As Ray Lewis prepares to take his place in the Pro Football Hall of Fame, teammates, coaches, opponents, family and members of the media reflect on the legacy of the legendary Ravens linebacker with their favorite memories and never-before-heard stories.
As told to Glenn Clark
Trent Dilfer played quarterback on the 2000 Super Bowl-winning Ravens and worked alongside Ray Lewis as a commentator for ESPN.
We all have great stories of our time with Ray as a player, but I’ve had even better experiences with him off the field. I’d consider him one of my closest friends. I can’t wait for the Hall of Fame ceremonies this summer.
Working with him at ESPN, we traveled together. So we were not just on set together, but we’re traveling on airplanes and staying at hotels.
But my favorite thing with Ray is — and we almost made a TV show about this — was how we would watch the games. We would sit on Jon Gruden’s bus to watch the “Monday Night Football” games. Ray would sit at this kind of high table in front of the TV, and we would eat our food, and then I would go to the front of the bus to lie down on like a couch to watch on another TV because I had bad knees. I would purposely mess with Ray and always take the opposite team he was rooting for. So, if he was going for the Eagles one night and they were playing the Packers, I’d be all over the Packers, and I would taunt him from the front of bus, and he would scream at me from the back of bus.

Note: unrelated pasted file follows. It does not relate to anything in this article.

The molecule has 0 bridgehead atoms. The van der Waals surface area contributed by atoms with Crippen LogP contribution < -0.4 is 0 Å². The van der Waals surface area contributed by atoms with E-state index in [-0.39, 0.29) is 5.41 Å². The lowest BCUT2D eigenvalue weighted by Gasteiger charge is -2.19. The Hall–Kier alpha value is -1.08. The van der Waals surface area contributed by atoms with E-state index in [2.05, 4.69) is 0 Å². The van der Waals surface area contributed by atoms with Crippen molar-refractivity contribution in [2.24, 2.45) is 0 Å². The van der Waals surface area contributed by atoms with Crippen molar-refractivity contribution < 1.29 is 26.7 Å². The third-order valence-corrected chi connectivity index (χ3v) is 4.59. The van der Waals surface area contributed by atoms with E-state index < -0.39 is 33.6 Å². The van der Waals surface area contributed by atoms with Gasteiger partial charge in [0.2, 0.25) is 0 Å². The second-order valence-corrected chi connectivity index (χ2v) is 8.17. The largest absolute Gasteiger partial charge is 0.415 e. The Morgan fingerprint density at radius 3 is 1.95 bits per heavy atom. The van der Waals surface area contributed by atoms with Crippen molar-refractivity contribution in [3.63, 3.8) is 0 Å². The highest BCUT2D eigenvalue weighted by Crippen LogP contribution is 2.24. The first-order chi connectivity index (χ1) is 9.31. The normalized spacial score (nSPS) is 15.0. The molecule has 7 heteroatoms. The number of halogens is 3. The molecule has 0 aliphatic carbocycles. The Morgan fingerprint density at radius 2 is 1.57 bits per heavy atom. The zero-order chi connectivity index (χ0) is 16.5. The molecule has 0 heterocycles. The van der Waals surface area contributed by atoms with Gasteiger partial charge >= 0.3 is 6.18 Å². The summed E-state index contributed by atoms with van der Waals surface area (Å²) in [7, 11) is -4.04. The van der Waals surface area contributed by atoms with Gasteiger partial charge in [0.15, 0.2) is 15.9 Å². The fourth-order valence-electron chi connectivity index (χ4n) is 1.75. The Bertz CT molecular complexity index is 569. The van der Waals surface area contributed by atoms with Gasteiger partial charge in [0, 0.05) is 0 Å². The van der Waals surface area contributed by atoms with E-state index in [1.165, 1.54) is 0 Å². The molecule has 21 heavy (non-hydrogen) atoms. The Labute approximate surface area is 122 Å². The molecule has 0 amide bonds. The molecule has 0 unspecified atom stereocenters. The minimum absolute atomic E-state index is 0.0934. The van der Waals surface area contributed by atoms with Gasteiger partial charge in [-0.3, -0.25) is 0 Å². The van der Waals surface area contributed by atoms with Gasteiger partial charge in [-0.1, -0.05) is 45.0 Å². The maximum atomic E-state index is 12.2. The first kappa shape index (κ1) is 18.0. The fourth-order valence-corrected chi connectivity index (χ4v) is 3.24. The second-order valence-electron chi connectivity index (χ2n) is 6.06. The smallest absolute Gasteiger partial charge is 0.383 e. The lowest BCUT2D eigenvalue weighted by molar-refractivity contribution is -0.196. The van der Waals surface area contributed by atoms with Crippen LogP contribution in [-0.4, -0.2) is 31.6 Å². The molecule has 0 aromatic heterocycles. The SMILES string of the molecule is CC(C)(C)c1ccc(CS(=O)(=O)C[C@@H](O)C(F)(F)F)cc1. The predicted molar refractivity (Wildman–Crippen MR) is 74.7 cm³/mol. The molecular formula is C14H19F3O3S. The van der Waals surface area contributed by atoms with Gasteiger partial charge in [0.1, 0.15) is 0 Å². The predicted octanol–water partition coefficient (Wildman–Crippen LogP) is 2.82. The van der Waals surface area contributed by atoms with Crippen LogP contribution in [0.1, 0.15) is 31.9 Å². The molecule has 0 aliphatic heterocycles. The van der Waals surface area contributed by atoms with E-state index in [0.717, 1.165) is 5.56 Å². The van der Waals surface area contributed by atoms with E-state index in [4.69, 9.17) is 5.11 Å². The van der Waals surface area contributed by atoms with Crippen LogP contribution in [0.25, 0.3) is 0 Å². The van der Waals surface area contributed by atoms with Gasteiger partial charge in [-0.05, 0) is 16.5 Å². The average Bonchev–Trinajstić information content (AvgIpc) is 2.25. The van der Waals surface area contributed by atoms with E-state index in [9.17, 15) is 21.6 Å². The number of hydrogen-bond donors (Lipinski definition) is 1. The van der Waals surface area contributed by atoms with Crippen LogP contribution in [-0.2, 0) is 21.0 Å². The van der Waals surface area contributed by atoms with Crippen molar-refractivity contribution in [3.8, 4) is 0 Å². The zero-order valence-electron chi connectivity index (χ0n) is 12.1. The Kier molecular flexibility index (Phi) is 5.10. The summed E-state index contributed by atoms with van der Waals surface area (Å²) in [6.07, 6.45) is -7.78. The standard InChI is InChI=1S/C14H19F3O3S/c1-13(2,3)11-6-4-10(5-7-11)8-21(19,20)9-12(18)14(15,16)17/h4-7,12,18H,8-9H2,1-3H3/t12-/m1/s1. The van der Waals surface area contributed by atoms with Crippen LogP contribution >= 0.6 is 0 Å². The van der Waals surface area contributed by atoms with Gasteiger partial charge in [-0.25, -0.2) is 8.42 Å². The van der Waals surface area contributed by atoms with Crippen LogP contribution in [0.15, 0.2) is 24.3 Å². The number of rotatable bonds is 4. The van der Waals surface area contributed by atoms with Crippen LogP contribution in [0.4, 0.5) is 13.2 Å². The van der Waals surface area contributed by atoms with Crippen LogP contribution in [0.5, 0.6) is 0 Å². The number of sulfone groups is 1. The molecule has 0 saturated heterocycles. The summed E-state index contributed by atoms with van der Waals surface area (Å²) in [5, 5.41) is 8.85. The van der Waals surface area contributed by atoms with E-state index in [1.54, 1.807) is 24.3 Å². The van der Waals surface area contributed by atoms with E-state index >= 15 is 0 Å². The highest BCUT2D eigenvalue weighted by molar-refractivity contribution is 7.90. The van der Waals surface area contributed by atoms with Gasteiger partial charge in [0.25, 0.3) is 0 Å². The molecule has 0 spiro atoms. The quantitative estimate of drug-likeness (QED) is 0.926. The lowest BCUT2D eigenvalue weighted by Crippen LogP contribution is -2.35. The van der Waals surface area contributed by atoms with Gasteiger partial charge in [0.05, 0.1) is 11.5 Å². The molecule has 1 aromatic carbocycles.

Then when a play would happen on his side, he’d run forward to the front of the bus and talk trash, and when a play happened for me, I’d run to the back of the bus and talk trash. By the fourth quarter, as we’re getting ready to go out to do the postgame show, we would inevitably end up sitting right next to each other in the last moments of the game. And this game meant nothing to us; it was just a random game that we had to talk about on the air for ESPN. But you would have thought we were playing in a life-or-death chess match. You would have thought we were playing the most competitive game you’ve ever seen one-on-one, and it was just simply me antagonizing him every week taking the other side of a game.
It was classic. We would have the rest of the people working on “Monday Night Football” dying. And then we’d go out to the set, and it would always carry over to the postgame show. There were always these subtle little jokes about what happened on the bus, because the times on the bus were epic. They’re my favorite moments with Ray. We still giggle about it today. Maybe I didn’t paint that picture clearly enough, but it was just like hanging out with your best friend talking trash during a football game times a thousand.
To read all 52 memories of No. 52, visit PressBoxOnline.com/Ray.